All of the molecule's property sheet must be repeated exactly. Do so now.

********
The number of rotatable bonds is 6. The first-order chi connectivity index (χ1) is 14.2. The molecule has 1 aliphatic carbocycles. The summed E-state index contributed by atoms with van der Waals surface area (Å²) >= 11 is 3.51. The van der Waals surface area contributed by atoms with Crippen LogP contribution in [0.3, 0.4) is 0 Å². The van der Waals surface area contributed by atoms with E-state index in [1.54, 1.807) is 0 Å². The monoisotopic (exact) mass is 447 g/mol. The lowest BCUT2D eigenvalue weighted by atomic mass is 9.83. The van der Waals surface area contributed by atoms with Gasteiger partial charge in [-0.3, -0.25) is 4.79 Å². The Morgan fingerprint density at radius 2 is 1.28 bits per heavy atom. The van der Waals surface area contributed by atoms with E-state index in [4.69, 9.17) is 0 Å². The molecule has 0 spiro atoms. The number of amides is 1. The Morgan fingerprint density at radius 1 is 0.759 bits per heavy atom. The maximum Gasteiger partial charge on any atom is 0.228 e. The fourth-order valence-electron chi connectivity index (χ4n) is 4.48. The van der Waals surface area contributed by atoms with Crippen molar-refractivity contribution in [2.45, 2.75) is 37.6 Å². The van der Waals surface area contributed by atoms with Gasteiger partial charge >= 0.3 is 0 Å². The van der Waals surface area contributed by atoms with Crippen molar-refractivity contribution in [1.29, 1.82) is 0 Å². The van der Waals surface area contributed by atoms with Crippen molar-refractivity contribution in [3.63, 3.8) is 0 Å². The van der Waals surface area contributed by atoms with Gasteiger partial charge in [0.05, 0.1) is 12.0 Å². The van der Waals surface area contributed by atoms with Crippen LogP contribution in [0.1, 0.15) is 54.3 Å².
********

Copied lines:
The number of rotatable bonds is 6. The first-order chi connectivity index (χ1) is 14.2. The molecule has 1 aliphatic carbocycles. The summed E-state index contributed by atoms with van der Waals surface area (Å²) >= 11 is 3.51. The van der Waals surface area contributed by atoms with Crippen LogP contribution in [0.3, 0.4) is 0 Å². The van der Waals surface area contributed by atoms with E-state index in [1.54, 1.807) is 0 Å². The monoisotopic (exact) mass is 447 g/mol. The lowest BCUT2D eigenvalue weighted by atomic mass is 9.83. The van der Waals surface area contributed by atoms with Gasteiger partial charge in [-0.3, -0.25) is 4.79 Å². The Morgan fingerprint density at radius 2 is 1.28 bits per heavy atom. The van der Waals surface area contributed by atoms with E-state index in [4.69, 9.17) is 0 Å². The molecule has 0 spiro atoms. The number of amides is 1. The Morgan fingerprint density at radius 1 is 0.759 bits per heavy atom. The maximum Gasteiger partial charge on any atom is 0.228 e. The fourth-order valence-electron chi connectivity index (χ4n) is 4.48. The van der Waals surface area contributed by atoms with Crippen molar-refractivity contribution in [2.45, 2.75) is 37.6 Å². The van der Waals surface area contributed by atoms with Gasteiger partial charge >= 0.3 is 0 Å². The van der Waals surface area contributed by atoms with Crippen molar-refractivity contribution in [1.29, 1.82) is 0 Å². The van der Waals surface area contributed by atoms with Crippen molar-refractivity contribution in [3.63, 3.8) is 0 Å². The van der Waals surface area contributed by atoms with Gasteiger partial charge in [0.05, 0.1) is 12.0 Å². The van der Waals surface area contributed by atoms with Crippen LogP contribution in [0.1, 0.15) is 54.3 Å².